Baseball Isn’t Boring After All

For many years, major league baseball has been amazingly boring. In fact, it’s been amazingly boring since around 11 p.m. on October 14, 1992.

That’s when the Pittsburgh Pirates lost the ’92 National League Championship Series to the Atlanta Braves. It was the 7th and final game of the series. The Pirates had entered the bottom of the 9th leading 2-0. With 1 out, the Braves made the score 2-1. With 2 outs and the bases loaded, an Atlanta pinch-hitter hit a single to left field. The runner on 3rd easily scored, making it 2-2. The runner on 2nd headed for home. There was a play at the plate. The runner beat the throw from Barry Bonds. Atlanta won 3-2 and went to the World Series.

Barry Bonds left to play for the San Francisco Giants and the Pirates had 20 consecutive losing seasons. Nothing they tried worked. None of their games were significant. Baseball was amazingly boring.

This year, mirabile dictu, the Pirates not only had their first winning season, they qualified for the playoffs. They won the National League wild card game Tuesday night. Thursday they began a 5-game playoff with the St. Louis Cardinals. Each team has won a single game so far.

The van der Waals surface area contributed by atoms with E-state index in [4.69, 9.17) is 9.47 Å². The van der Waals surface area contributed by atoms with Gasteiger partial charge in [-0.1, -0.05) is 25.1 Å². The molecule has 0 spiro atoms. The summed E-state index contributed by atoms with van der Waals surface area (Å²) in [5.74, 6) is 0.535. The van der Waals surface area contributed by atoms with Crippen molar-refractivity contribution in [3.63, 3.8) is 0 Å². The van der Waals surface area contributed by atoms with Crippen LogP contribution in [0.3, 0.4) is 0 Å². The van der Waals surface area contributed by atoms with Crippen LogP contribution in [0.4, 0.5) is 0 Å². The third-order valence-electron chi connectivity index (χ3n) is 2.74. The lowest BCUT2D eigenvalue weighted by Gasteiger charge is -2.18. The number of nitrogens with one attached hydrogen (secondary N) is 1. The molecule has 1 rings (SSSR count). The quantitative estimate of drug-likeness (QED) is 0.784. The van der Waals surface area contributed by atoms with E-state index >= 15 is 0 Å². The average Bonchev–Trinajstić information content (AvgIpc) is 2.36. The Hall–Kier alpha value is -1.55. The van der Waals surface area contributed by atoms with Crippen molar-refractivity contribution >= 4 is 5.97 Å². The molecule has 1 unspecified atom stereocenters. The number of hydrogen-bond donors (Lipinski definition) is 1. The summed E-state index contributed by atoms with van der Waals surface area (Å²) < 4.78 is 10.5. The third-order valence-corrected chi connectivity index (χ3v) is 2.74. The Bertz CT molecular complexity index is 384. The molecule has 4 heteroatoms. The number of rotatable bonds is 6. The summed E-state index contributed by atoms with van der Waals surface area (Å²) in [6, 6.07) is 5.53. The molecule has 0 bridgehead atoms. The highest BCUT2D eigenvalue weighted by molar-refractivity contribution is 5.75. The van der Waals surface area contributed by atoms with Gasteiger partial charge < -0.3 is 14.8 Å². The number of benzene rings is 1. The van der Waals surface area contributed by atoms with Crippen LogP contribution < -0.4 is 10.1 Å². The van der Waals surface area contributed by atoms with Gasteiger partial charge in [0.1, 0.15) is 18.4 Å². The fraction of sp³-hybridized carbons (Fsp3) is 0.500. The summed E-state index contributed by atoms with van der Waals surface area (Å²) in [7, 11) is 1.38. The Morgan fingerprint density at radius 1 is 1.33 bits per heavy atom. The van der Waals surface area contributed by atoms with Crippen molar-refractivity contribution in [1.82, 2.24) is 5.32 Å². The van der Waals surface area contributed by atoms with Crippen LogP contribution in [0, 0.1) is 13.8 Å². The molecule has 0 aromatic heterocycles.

All of a sudden, baseball is no longer amazingly boring. Where there were long stretches of tedium before, as the pitcher stared into space, the batter called time out, the pitching coach walked to the mound, as foul ball after foul ball went into the stands, there is now serious suspense. Is that 2-run lead safe? Will this pitcher make it through the inning? Can this batter get on base? It’s too scary to watch sometimes. Every throw and swing of the bat means something.

Baseball hasn’t changed at all, of course. But as with all things in life, context is crucial. Walking down the street, sitting on a park bench, eating a slice of pizza, anything at all can be meaningful, depending on the circumstances.

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